Three years ago, I was assigned a story for the magazine about a high-school basketball game between Mater Dei and St. Benedict's. The magazine does not usually feature high-school basketball, but this was no ordinary game. Mater Dei, in Southern California, was 23-0 and ranked No. 1 in the nation. St. Benedict's, in New Jersey, was 19-0 and ranked No. 2. They were meeting at Mater Dei, in something called the Nike Extravaganza, which one college scout compared to the Super Bowl. The teams combined for more than 10 Division-I prospects, with two committed to North Carolina, two to Texas, and others to UCLA, USC, Stanford and Pittsburgh. St. Benedict's best player was a precocious power forward named Tristan Thompson who called the showdown "the top of the mountain."
The extravaganza was on a Saturday and we spent the week interviewing coaches and players from both sides. On Wednesday, the teams had tuneups, Mater Dei at home against Santa Margarita, St. Benedict's at Rutgers against St. Patrick. I watched Mater Dei thrash Santa Margarita, and during the game, checked to make sure St. Benedict's dispatched St. Patrick.
As expected, it was a blowout. St. Benedict's, though, lost by 26 points. They still flew to the West Coast afterward, and took on Mater Dei 72 hours later, but the stakes were not the same. The story was junked. I later learned how exactly it fell apart. St. Patrick unleashed a new point guard on St. Benedict's, who had only played in five games but scored 21 points against the juggernaut from Jersey. His name was Kyrie Irving.
"Kyrie was a mystery man," said Thompson, for a profile of Irving in last week's issue of Sports Illustrated. "You heard about him, but you didn't know what he could do." Thompson flashed back to that high-school game nine months ago, when he sat next to Irving on a bus, headed to the Prudential Center in Newark for the NBA draft. The Cavaliers selected Irving first, with a pick acquired from the Clippers, and Thompson fourth, with a pick earned from their own 19-63 record. Now, Irving and Thompson both live in apartments in downtown Cleveland, carpooling to practice in the suburbs. On game days, they drive 25 minutes to Krispy Kreme, where they fetch doughnuts for their teammates.
The Cavaliers are trying to treat them like 19-year-old rookies instead of franchise saviors. But Irving makes it hard sometimes, averaging 18.6 points and 5.2 assists per game, and nailing three game-winning shots, including Wednesday night's end-to-end layup in Denver. He stands out even in this era of the point guard. Derrick Rose and Russell Westbrook may be more explosive drivers, and Rajon Rondo and Ricky Rubio more telepathic passers, but today's best young point guards are often unreliable shooters.
Irving separates himself because, in addition to his driving and passing, he shoots 48.3 percent from the field and 41.2 percent from three-point range. Not only is he better than his peers from the field, he is more than nine percentage points better from three. Rose is obviously stronger and Rondo probably quicker, but defenses cannot sag off Irving, so he has extra room to penetrate.
Cleveland has already lost 23 games this season and will drop many more. Power forward Anderson Varejao is still out with an injured wrist and the Cavaliers are still on the first floor of their rebuilding project. But what made Irving a mystery in high school is what makes him a fit in Cleveland. He spent his first two high-school seasons at Montclair Kimberley Academy, where grade-point average is more important than field-goal percentage. He came off the bench for his AAU team, the New Jersey Roadrunners, and once asked head coach Sandy Pyonin why he was getting any minutes at all. Thompson wondered what was wrong with Irving, since he didn't go to a better basketball school or play for a bigger AAU program. "That's what most guys do," Thompson said.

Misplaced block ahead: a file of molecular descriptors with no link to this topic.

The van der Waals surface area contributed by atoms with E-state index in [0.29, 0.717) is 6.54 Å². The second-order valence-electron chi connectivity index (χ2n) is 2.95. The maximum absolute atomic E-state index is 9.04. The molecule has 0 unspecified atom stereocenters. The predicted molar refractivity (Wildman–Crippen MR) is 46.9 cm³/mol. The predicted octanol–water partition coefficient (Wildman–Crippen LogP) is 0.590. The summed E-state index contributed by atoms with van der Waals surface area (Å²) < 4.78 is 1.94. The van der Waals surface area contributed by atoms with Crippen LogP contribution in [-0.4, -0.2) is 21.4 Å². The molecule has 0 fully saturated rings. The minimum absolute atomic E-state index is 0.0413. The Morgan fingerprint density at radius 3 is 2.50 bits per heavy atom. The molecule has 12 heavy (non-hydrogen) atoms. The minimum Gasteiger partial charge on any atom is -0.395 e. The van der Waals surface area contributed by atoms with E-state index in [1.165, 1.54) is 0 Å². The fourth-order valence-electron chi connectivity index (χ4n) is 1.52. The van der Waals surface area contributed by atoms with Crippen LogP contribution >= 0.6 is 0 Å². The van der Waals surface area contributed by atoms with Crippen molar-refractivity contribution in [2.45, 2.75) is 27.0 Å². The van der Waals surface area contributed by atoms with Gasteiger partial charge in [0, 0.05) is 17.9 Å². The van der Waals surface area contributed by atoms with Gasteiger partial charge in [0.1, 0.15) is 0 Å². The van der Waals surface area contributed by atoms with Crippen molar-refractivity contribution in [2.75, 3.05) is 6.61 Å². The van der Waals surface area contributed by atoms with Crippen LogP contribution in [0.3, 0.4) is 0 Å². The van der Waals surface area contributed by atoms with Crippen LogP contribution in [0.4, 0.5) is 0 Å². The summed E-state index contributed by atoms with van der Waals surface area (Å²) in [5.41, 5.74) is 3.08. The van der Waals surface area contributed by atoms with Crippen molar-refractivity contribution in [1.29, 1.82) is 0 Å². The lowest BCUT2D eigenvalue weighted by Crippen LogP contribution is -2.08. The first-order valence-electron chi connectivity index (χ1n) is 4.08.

But Irving thrived in relative anonymity. He worked out every day at the Young Men's and Young Women's Hebrew Association, in a window-less basement gym where he played full-court games of one-on-one to 100 against Pyonin. At St. Patrick, he added late-night one-on-one against a Panamanian priest who lived across the street. Irving's desire for a larger stage took him to St. Pat's, Duke and the NBA after only 11 college games. But Montclair Kimberley coaches do not feel like Irving slighted them at all. Rather, he gave them two more years than they could have imagined.
There is no telling how long Irving will spend in Cleveland, but judging from his background, he won't be rattled by a couple seasons in the shadows. "I just love the game," Irving said. "Being in Cleveland adds to it."
Cavaliers head coach Byron Scott is grooming Irving the same way he did Chris Paul, trusting him with final shots in close games. Irving must score more than the Cavs would like, so his efficiency rating has dipped in recent weeks, but it remains higher than Magic Johnson's as a rookie. Irving will need a lot of help moving forward, from Thompson, Varejao and another high draft pick who turns into a scoring wing. Possible candidates range from North Carolina sophomore Harrison Barnes to Kentucky freshman Michael Kidd-Gilchrist. Oddly enough, Kidd-Gilchrist played with Irving at St. Patrick and was part of the team that took down St. Benedict's, a high-school game in New Jersey that could live forever in Cleveland.